ECSA welcomes a key step forward for music authors and encourages the European Parliament and Member States to formally adopt this essential piece of legislation without further delay
Brussels, 14 February 2019
On 13 February 2019, after years of negotiations and an unprecedented pressure from dominant corporate interests, the three European Institutions reached a provisional agreement on the Copyright Directive. The European Composer and Songwriter Alliance (ECSA), which represents over 50,000 professional composers and songwriters in 26 European countries, welcomes this key step forward towards the final adoption of the Directive by the European Parliament and the Council.
Alfons Karabuda, ECSA President said: “On behalf of the music authors community, let me first thank all the negotiators for reaching such an agreement. It was said to be the once in a generation reform, and the EU can be proud of the deal reached yesterday. This is a strong and positive signal to all authors who want to write, compose, create and be fairly remunerated for their creations.”
ECSA welcomes in particular the provisions that reinforce and rebalances the position of rightholders for the online exploitation of their content on video-sharing platforms (Article 13) and provides their users legal certainty in regards to their uploads. We also commend the EU negotiators for including key provisions that acknowledge the imbalance that authors face in front of their contractual partners and the urgent need for change (Chapter 3). In addition, the inclusion of a mandatory right of revocation – which would grant to authors the possibility to claim back their rights in case their works are not exploited – has the potential to empower music authors and ensure a wider access to our common cultural diversity across the EU.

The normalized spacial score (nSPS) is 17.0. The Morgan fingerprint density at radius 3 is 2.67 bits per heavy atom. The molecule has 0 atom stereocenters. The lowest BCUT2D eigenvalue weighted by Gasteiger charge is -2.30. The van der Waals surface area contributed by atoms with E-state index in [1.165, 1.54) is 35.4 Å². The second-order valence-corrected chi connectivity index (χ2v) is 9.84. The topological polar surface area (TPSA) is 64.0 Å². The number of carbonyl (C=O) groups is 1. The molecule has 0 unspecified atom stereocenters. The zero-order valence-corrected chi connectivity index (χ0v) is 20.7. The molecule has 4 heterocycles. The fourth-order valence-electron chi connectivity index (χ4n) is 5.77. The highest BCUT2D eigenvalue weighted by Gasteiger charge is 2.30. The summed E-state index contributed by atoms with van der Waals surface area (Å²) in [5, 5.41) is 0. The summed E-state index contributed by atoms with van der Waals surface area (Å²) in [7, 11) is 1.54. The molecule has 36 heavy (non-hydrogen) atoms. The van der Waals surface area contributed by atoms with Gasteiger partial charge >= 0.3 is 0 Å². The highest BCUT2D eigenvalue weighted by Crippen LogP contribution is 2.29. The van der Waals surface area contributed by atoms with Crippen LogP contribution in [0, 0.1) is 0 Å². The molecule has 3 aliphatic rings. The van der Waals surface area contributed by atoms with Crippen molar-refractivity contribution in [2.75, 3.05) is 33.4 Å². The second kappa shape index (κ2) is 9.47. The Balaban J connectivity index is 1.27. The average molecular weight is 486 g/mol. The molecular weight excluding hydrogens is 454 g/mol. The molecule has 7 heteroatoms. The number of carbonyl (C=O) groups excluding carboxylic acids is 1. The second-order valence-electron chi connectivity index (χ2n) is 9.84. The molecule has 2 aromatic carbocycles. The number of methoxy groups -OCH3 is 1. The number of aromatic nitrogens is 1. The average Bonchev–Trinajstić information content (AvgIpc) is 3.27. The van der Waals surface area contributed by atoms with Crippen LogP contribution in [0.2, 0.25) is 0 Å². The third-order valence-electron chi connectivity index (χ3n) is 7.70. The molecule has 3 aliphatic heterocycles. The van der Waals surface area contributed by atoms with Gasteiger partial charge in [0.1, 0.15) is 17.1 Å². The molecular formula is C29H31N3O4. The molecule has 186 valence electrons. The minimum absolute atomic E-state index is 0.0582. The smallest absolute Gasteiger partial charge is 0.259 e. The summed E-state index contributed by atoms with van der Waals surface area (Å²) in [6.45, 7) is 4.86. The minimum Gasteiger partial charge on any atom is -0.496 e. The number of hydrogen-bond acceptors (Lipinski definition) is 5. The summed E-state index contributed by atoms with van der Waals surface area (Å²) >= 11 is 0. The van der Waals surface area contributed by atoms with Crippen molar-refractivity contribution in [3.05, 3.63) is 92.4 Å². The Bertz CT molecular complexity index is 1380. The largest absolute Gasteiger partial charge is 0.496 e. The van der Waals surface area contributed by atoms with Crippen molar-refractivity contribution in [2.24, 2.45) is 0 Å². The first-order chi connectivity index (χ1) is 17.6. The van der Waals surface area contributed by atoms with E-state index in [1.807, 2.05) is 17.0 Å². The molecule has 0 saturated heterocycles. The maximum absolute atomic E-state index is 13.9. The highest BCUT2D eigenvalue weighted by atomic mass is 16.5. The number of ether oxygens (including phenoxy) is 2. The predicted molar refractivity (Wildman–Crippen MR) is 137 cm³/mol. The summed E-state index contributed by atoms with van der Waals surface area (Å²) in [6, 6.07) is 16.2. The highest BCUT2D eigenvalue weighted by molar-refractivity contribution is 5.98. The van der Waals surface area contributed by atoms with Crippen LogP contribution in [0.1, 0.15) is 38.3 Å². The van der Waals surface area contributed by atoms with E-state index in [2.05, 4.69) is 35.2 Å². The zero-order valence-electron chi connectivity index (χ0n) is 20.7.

Alfons Karabuda concluded: “If this agreement is confirmed, this will be the first time that the EU adopts basic standards of transparency and fairness to the benefit of authors. It will also greatly contribute to put an end to the unfair transfer of value from creators to a few big platforms and bring more justice and fairness to the digital world. We now hope that the European Parliament and the Council will finally adopt it and turn a blind eye to the interests of a few multinational tech companies who still claim that this Directive will “lead to censorship” to preserve their own business models. The Copyright Directive can greatly contribute to promote a sustainable future for Europe’s authors and cultural diversity. Let’s not miss this chance.”
You can download the PDF version here.